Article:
While there are a variety of USB-C accessories already on the market that will work in a Thunderbolt 3 port, there are Thunderbolt 3 specific devices that take advantage of all the speed and bandwidth the technology has to offer.
External storage is one of the first applications that comes to mind when thinking about Thunderbolt 3’s 40Gbit/s transfer speeds. In moments, massive amounts of data can be moved to external storage for backup and long-term retention.
Since Thunderbolt 3 natively supports DisplayPort 1.2, there's a small but growing number of monitors on the market that accept a direct Thunderbolt 3 connection, and can be driven at 60Mhz for one or two 4K monitors. Additionally there are a variety of dual video adapters and docks that allow a Thunderbolt port to connect to two DP or HDMI monitors.
For laptop users, Thunderbolt 3 has led to a new generation of mobile docks. Connecting the single Thunderbolt 3 cable from a dock to a compatible laptop gives the user access to all of the accessories plugged into the dock, and can provide enough power to charge the laptop, as well. Docks typically have some number of additional USB ports, an Ethernet port, a power supply, and some kind of video connection. Some have built in media card readers, and other, less common connectivity options.
Most excitingly, the massive bandwidth and integrated PCIe capability of Thunderbolt 3 has opened up a whole new frontier for laptop owners who also want a high-end gaming experience.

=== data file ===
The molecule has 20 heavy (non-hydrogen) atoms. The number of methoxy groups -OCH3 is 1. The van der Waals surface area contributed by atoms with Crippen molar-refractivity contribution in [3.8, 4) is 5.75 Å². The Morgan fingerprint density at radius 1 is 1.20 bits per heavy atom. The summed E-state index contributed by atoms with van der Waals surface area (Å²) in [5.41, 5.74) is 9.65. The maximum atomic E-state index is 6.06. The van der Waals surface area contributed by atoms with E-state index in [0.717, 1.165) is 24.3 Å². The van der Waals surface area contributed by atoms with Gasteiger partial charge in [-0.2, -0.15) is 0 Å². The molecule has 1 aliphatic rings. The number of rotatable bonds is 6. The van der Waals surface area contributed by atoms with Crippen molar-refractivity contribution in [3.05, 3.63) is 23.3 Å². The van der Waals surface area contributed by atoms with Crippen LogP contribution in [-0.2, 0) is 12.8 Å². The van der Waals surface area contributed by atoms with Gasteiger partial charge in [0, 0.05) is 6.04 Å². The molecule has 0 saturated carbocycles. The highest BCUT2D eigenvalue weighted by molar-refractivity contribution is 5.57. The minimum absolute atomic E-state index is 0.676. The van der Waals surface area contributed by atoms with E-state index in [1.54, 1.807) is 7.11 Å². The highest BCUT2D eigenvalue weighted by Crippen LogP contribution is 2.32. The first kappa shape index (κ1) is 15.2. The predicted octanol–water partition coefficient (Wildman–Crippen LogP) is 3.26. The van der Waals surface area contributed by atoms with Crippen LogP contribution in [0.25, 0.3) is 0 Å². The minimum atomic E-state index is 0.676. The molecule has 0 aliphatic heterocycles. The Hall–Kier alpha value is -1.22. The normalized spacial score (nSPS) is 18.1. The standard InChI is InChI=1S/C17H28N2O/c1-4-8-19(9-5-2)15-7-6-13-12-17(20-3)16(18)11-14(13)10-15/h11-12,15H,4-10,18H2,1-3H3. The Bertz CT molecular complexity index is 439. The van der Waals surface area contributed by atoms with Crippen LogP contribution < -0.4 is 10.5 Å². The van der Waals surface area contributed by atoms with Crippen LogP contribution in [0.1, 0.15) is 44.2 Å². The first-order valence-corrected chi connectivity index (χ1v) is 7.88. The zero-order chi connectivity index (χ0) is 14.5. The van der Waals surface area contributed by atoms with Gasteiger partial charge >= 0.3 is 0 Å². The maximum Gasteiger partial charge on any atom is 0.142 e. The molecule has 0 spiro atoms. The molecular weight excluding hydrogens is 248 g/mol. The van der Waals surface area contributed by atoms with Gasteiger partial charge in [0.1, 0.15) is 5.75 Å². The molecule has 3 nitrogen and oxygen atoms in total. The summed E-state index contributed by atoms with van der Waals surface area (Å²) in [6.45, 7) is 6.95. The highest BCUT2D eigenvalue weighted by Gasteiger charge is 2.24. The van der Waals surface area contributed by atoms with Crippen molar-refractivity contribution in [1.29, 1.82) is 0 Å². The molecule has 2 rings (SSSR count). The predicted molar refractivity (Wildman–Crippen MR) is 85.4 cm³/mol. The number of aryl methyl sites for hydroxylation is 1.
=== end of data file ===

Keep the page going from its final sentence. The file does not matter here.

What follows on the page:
The emerging External Graphics (eGFX) market has given laptop gamers a variety of ways to enhance their Thunderbolt 3 laptop with the power of a desktop-grade graphics card. These enclosures are designed to fit GPUs more commonly found in gaming PCs, and through Thunderbolt 3, can be integrated into a laptop system. Many also double as complete laptop docks, providing connectivity for gaming mice and keyboards through the same cable, and for external monitors via the video ports on the graphics card itself.
Intel’s Thunderbolt 3 is an exciting development, so expect to see it incorporated into more future hardware. We’ll have plenty of updates as support for this technology continues to increase.